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May 2019

PASS Summit 2019 Learning Pathways

Hello from Atlanta, where I’m preparing for tomorrow’s SQL Saturday and arrived for the great news announcing this year’s PASS Summit 2019 Learning Pathways.

These sessions are two or more sessions to provide a more complete learning opportunity for the attendee.  I’ll be part of two of these pathways:

Hacking together faster INSERTs

Most developers tools out there have some mechanism to unload a table into a flat file, either as CSV, or Excel, and some even allow you to unload the data as INSERT statements. The latter is pretty cool because it’s a nice way of having a self-contained file that does not need Excel or DataPump or any tool additional to the one you’re probably using to unload the data.

SQLcl and SQL Developer are perhaps the easiest to utilize for such an extract. You simply add the pseudo-hint INSERT to get the output as insert statements. For example:

I ‘fixed’ execution plan regression with optimizer_features_enable, what to do next?

Here is a simple example of using Mauro Pagano ‘pathfinder’ tool where you don’t really want to run the query, but just get the execution plan with all variations of optimizer settings. That’s something I used many times in situations similar to this one:

Linux Scripting, Part II

In Part I, we started with some scripting basics, as in, how to write a script. This included the concepts of breaking a script into sections, (introduction, body and conclusion)

For Part II, we’ll start with the BASH script “introduction”.

The introduction in a BASH script should begin the same in all scripts.

  1. Set the shell to be used for the script
  2. Set the response to failure on any steps, (exit or ignore)
  3. Add in a step for testing, but comment out or remove when in production

For our scripts, we’ll keep to the BASH format that is used by the template scripts, ensuring a repeatable and easy to identify introduction.

Indexing Null Values - Part 1

Indexing null values in Oracle is something that has been written about a lot in the past already. Nowadays it should be common knowledge that Oracle B*Tree indexes don't index entries that are entirely null, but it's possible to include null values in B*Tree indexes when combining them with something guaranteed to be non-null, be it another column or simply a constant expression.

Jonathan Lewis not too long ago published a note that showed an oddity when dealing with IS NULL predicates that in the end turned out not to be a real threat and looked more like an oddity how Oracle displays the access and filter predicates when accessing an index and using IS NULL together with other predicates following after.

Oracle Instant Client RPM installation where to find things

Last week I blogged about the option to install Oracle’s Instant Client via the public YUM repository. If you go ahead and try this, there is one thing you will undoubtedly notice: file locations are rather unusual if you have worked with Oracle for a while. This is true at least for the 19c Instant Client, it might be similar for older releases although I didn’t check. I’d like to thank @oraclebase for prompting me to write this short article!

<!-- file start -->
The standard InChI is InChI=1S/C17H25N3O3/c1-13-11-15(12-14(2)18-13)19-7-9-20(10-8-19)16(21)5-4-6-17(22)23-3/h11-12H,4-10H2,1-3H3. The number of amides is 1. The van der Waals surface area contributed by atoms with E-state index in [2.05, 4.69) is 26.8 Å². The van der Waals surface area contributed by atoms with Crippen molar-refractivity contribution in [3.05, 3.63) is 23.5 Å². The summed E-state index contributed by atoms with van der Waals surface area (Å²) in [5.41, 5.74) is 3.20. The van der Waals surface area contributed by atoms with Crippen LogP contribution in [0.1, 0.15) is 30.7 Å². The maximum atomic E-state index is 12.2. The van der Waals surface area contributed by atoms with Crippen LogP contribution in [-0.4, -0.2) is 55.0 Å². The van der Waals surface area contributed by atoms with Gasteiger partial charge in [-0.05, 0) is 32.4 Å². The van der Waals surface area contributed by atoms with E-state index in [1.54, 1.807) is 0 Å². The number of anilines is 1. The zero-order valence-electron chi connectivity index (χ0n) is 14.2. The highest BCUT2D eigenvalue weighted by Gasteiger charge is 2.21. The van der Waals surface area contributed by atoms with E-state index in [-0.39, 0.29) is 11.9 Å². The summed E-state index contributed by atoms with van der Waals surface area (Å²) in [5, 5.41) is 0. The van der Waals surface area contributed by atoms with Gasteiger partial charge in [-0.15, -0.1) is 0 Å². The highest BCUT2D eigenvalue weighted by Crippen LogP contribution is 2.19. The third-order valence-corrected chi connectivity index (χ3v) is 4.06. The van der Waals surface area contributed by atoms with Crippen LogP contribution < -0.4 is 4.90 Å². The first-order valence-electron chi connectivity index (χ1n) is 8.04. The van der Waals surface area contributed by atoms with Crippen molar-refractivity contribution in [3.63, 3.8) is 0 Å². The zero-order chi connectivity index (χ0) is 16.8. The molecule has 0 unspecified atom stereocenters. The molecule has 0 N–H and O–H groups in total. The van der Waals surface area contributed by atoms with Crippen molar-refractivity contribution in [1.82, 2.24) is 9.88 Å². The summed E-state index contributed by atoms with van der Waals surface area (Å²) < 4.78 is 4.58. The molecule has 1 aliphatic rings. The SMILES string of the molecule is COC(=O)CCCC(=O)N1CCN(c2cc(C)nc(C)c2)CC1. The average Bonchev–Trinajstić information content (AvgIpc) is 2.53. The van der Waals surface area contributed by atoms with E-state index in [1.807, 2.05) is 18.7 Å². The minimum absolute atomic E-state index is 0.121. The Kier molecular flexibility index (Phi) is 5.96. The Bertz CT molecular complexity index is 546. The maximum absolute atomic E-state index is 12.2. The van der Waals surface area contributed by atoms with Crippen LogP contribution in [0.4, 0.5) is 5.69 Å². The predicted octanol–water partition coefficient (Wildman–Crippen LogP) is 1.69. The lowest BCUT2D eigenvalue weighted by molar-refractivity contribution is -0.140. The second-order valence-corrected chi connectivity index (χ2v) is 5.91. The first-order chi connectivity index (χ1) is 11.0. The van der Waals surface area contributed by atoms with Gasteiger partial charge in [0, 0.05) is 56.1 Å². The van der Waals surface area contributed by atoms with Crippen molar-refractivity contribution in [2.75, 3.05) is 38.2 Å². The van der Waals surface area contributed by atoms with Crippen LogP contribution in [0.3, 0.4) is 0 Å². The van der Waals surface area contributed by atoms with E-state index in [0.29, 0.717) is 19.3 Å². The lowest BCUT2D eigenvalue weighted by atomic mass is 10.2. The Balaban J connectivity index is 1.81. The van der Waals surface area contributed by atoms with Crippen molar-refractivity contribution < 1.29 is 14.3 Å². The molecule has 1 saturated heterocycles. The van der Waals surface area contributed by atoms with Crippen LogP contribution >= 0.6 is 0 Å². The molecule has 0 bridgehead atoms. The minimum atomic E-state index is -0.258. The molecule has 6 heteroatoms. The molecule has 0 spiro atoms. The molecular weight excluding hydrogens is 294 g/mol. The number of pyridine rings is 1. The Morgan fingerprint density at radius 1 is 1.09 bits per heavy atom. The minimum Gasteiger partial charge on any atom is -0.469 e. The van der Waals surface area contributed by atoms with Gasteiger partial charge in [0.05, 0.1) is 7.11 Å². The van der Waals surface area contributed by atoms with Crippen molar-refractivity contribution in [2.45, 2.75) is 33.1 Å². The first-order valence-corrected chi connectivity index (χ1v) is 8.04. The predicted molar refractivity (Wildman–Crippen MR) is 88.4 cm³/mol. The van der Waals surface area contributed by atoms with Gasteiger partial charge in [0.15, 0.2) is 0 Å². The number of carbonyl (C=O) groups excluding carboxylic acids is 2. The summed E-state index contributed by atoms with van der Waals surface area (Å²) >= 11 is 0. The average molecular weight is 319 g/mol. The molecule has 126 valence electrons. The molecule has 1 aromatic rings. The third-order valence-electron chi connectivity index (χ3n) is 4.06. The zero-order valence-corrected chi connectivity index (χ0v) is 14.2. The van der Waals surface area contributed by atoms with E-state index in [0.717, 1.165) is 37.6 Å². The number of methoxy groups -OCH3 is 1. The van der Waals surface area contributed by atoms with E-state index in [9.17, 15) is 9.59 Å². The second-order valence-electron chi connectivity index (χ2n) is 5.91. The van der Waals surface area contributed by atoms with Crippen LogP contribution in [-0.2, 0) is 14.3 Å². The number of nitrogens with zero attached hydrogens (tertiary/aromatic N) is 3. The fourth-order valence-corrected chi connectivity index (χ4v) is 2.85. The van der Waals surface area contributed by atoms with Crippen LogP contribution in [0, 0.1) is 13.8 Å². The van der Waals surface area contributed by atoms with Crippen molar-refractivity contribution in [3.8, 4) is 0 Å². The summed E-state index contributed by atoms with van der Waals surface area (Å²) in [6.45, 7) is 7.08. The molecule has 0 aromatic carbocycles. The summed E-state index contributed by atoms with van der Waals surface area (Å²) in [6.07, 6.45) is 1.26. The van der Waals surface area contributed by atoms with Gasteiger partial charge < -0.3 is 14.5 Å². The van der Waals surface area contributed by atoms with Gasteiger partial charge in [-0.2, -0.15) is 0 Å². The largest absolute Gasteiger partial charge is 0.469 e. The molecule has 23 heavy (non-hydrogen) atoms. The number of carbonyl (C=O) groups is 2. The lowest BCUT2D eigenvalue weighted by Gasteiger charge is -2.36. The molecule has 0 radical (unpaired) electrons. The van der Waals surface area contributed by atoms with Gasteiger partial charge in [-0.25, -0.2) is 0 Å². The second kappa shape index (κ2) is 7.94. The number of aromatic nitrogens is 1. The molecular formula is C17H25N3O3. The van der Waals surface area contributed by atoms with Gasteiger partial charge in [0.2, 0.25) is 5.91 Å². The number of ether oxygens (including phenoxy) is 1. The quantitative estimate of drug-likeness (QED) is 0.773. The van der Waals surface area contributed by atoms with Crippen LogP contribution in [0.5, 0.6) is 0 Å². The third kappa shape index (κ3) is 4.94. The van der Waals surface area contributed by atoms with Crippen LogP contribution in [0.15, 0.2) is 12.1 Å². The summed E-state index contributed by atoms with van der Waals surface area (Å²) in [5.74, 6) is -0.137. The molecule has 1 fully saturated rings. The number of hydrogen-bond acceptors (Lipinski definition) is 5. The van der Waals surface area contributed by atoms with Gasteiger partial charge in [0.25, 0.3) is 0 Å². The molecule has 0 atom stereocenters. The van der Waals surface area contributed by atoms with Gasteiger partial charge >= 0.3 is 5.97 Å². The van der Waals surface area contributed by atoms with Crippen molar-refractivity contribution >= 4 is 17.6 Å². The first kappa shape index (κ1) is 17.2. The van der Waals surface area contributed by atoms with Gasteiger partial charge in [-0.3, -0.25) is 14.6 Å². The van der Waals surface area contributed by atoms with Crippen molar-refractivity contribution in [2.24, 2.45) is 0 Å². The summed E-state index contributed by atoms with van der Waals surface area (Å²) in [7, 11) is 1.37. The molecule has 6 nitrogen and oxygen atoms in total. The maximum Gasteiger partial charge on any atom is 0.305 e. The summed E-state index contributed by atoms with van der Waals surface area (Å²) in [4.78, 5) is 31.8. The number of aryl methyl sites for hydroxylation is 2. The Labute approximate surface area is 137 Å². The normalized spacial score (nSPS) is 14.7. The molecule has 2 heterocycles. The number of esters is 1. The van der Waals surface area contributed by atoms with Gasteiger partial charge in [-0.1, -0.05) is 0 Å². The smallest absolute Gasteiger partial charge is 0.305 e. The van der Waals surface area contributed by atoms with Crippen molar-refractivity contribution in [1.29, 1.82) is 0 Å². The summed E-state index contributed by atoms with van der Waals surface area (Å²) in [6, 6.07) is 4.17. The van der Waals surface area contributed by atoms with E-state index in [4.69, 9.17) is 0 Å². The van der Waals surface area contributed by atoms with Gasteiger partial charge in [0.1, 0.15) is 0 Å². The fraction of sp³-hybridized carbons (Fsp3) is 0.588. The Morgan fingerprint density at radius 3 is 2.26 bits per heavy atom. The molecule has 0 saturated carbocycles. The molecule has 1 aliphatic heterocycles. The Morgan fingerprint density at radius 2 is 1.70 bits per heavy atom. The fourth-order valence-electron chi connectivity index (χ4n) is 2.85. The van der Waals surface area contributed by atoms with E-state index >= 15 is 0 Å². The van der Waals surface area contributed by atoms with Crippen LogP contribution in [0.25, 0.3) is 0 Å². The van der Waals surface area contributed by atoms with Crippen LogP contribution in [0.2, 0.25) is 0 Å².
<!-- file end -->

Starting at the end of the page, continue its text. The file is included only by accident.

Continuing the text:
Installing the 19.3 “Basic” Instant Client package

So to start this post I am going to install the 19.3 “Basic” package on my Oracle Linux 7.6 lab environment:

APEX Connect – A Slightly Different Conference

I wanted to do a write-up for the APEX Connect conference that happened in Bonn, Germany, a few days ago, as it was a slightly different conference than I normally go to and a slightly different experience for me.

Did you forget to allocate Huge Pages on your PostgreSQL server?

This short post is for those who answered ‘keep the default’ in the following. Because the default (which is no huge page allocated) is not good for a database.

Installing the Oracle Instant Client RPM via YUM on Oracle Linux 7

Many applications require Oracle’s instant client to enable connectivity with the database. In the past, getting hold of the instant client required you to agree to the license agreement before you could download the software. For a little while now, Oracle offers a YUM repository with the instant client RPMs. There are a couple of announcements to that effect, for example on Oracle’s Linux blog. It’s a great step ahead for usability, and I really appreciate the move. After a small exchange on Twitter I had to give this a go and see how this works. The following article is a summary of what I learned.

Easy Oracle Cloud wallet location in the JDBC connection string

I wrote about the 19c easy-connect string recently and the possibility to use a wallet with it (and no need for a tnsnames.ora then):

19c EZCONNECT and Wallet (Easy Connect and External Password File)

That was with sqlplus and setting TNS_ADMIN and still requires sqlnet.ora to set the wallet location directory. This post adds two things:

  • TNS_NAMES parameter in the JDBC URL with no need for
    the java
  • We can add our password to the cloud wallet downloaded from the Autonomous Database (ATP/ADW)

Oracle Cloud user

For this test I’ve created a new user in my Autonomous Transaction Processing cloud service.

The click-path is: